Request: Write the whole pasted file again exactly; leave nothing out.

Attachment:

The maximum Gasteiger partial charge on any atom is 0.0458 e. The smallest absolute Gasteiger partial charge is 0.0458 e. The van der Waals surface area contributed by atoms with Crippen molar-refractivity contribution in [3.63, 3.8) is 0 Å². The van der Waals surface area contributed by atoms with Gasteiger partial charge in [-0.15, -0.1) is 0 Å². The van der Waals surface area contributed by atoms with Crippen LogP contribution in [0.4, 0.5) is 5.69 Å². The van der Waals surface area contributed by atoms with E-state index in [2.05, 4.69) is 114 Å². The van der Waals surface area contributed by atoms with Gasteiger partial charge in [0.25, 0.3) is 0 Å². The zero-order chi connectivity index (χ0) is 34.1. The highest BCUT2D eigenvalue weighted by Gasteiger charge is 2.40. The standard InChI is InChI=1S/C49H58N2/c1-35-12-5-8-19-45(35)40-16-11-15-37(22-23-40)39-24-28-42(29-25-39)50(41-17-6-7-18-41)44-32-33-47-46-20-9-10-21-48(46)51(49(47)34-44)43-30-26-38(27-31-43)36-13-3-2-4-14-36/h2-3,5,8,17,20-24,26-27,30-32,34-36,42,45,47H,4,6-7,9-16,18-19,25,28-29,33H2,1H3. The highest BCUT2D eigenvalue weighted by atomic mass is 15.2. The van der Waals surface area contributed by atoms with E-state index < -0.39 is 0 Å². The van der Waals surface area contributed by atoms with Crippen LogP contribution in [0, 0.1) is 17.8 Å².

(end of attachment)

The maximum Gasteiger partial charge on any atom is 0.0458 e. The smallest absolute Gasteiger partial charge is 0.0458 e. The van der Waals surface area contributed by atoms with Crippen molar-refractivity contribution in [3.63, 3.8) is 0 Å². The van der Waals surface area contributed by atoms with Gasteiger partial charge in [-0.15, -0.1) is 0 Å². The van der Waals surface area contributed by atoms with Crippen LogP contribution in [0.4, 0.5) is 5.69 Å². The van der Waals surface area contributed by atoms with E-state index in [2.05, 4.69) is 114 Å². The van der Waals surface area contributed by atoms with Gasteiger partial charge in [0.25, 0.3) is 0 Å². The zero-order chi connectivity index (χ0) is 34.1. The highest BCUT2D eigenvalue weighted by Gasteiger charge is 2.40. The standard InChI is InChI=1S/C49H58N2/c1-35-12-5-8-19-45(35)40-16-11-15-37(22-23-40)39-24-28-42(29-25-39)50(41-17-6-7-18-41)44-32-33-47-46-20-9-10-21-48(46)51(49(47)34-44)43-30-26-38(27-31-43)36-13-3-2-4-14-36/h2-3,5,8,17,20-24,26-27,30-32,34-36,42,45,47H,4,6-7,9-16,18-19,25,28-29,33H2,1H3. The highest BCUT2D eigenvalue weighted by atomic mass is 15.2. The van der Waals surface area contributed by atoms with E-state index < -0.39 is 0 Å². The van der Waals surface area contributed by atoms with Crippen LogP contribution in [0, 0.1) is 17.8 Å².